Namibia is a land of great contrasts and Damaraland demonstrates this with stark plains, petrified forests and ancient valleys leading to rocky outcrops and the soaring peaks of the Brandberg Massif Mountains.Damaraland was a name given to the north-central part of what later became Namibia, inhabited by the Damaras. It was bounded roughly by Ovamboland in the north, the Namib Desert in the west, the Kalahari Desert in the east, and Windhoek in the south.

In the 1970s the name Damaraland was revived for a bantustan in South West Africa (present-day Namibia), intended by the apartheid government to be a self-governing homeland for the Damara people. A centrally administered local government was created in 1980. The bantustan Damaraland was situated on the western edge of the territory that had been known as Damaraland in the 19th century.

Damaraland, like other homelands in South West Africa, was abolished in May 1989 at the start of the transition to independence.

The name Damaraland predates South African control of Namibia, and was described as "the central portion of German South West Africa" in the Encyclopædia Britannica Eleventh Edition.

 

Breakfast, Lunch, and Dinner included.

 

Day 10-11: Damara land to Etosha National Park [Sunday and Monday}{440km}

Arriving at our lodge in the evening which is outside the park, this day we have the few remaining hours of the day resting and enjoying the swimming pool among other amenities within the lodge.

Etosha National Park is a national park in northwestern Namibia. It was proclaimed a game reserve in March 1907 in Ordinance 88 by the Governor of German South West Africa, Dr. Friedrich von Lindequist. It was designated as Wildschutzgebiet in 1958, and was elevated to the status of a national park in 1967 by an act of parliament of the Republic of South Africa.[1] It spans an area of 22,270 km2 (8,600 sq mi) and gets its name from the large Etosha pan which is almost entirely within the park. The Etosha pan (4,760 km2 (1,840 sq mi)) covers 23% of the total area of the National Park.[2] The park is home to hundreds of species of mammals, birds and reptiles, including several threatened and endangered species such as the black rhinoceros.

The park is located in the Kunene region[citation needed] and shares boundaries with the regions of Oshana, Oshikoto and Otjozondjupa.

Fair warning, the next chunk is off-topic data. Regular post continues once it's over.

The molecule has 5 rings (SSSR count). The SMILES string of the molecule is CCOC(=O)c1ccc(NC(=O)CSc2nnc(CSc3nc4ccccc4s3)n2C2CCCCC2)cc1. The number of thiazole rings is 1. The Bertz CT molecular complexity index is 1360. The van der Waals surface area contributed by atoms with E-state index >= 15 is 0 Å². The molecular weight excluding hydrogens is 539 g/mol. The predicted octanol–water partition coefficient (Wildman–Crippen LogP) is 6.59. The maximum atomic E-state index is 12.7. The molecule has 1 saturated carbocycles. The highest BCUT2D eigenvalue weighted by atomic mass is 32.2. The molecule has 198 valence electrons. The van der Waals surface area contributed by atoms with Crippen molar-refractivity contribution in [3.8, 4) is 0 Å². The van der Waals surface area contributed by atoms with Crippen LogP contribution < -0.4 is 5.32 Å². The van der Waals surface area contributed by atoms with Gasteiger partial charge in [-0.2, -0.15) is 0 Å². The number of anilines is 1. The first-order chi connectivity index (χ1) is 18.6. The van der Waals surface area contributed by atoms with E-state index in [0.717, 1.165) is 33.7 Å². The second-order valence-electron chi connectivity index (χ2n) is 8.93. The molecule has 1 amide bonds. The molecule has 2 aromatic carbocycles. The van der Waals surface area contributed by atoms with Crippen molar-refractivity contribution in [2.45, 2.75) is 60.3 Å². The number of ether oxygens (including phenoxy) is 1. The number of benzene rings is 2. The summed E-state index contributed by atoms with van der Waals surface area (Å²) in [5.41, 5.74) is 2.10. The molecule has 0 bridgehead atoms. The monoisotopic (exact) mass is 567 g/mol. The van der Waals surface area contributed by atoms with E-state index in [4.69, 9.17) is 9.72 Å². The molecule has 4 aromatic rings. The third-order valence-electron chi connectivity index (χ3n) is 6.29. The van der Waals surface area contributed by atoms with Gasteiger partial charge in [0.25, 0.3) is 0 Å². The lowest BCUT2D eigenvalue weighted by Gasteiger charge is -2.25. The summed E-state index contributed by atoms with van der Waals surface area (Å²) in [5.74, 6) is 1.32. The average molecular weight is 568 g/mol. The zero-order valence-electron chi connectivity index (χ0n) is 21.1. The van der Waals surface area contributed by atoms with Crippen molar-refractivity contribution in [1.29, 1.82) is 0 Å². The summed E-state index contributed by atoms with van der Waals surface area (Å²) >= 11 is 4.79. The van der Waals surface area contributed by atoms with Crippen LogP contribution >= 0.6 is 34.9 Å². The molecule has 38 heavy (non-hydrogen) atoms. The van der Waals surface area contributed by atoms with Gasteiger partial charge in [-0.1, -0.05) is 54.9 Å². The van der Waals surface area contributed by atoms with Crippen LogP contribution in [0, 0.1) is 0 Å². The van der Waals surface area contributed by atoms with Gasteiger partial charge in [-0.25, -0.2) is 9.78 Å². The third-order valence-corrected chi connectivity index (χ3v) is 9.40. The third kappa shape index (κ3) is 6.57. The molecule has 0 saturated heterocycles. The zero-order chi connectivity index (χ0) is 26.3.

Once a vast lake fed by the Kunene River, the pan that is Etosha NP dried up thousands of years ago when the river waters chose a new course.

Breakfast, Lunch, and Dinner included.

 

Day 12: Etosha to Windhoek [ Tuesday} {533km}

Windhoek is the capital and largest city of the Republic of Namibia. It is located in central Namibia in the Khomas Highland plateau area, at around 1,700 metres (5,600 ft) above sea level, almost exactly at the country's geographical centre. The population of Windhoek in 2011 was 325,858, growing continually due to an influx from all over Namibia.

The city developed at the site of a permanent hot spring known to the indigenous pastoral communities. It developed rapidly after Jonker Afrikaner, Captain of the Orlam, settled here in 1840 and built a stone church for his community. In the decades following, multiple wars and armed hostilities resulted in the neglect and destruction of the new settlement. Windhoek was founded a second time in 1890 by Imperial German Army Major Curt von François, when the territory was colonised by the German Empire.

Windhoek is the social, economic, political, and cultural centre of the country. Nearly every Namibian national enterprise, governmental body, educational and cultural institution is headquartered there. Tonight you will visit Joes beer house for a classy dinner at your cost, let your guide book this early for the group.

Breakfast & lunch included

 

Day 13: Windhoek to Kalahari [Wedsnesday]{526km}

The Kalahari Desert is a large semi-arid sandy savanna in Southern Africa extending for 900,000 square kilometres (350,000 sq mi), covering much of Botswana, parts of Namibia and regions of South Africa. Today the drive is long and there is also border crossing

It is not to be confused with the Angolan, Namibian and South African Namib coastal desert, whose name is of Khoekhoegowab origin and means "vast place".

 

Crossing into Botswana we overnight in a lodge in the heart of the Kalahari. We take a nature walk  this evening with the local Bushmen to learn fascinating bush skills and in the evening there will be a bush mans dance.

Breakfast, Lunch, and Dinner included.

 

Day 14: Kalahari to Maun [ Thursday] {285km}

Maun is the fifth-largest town in Botswana. Maun is the "tourism capital" of Botswana and the administrative centre of Ngamiland district. Francistown and Maun there are linked by the A3 highway. It is also the headquarters of numerous safari and air-charter operations who run trips into the Okavango Delta. Arriving on time for lunch we check into our lodge and after lunch spend time on leisure till mid evening when we are driven to town for some shopping in preparation for the overnight in the delta the following day.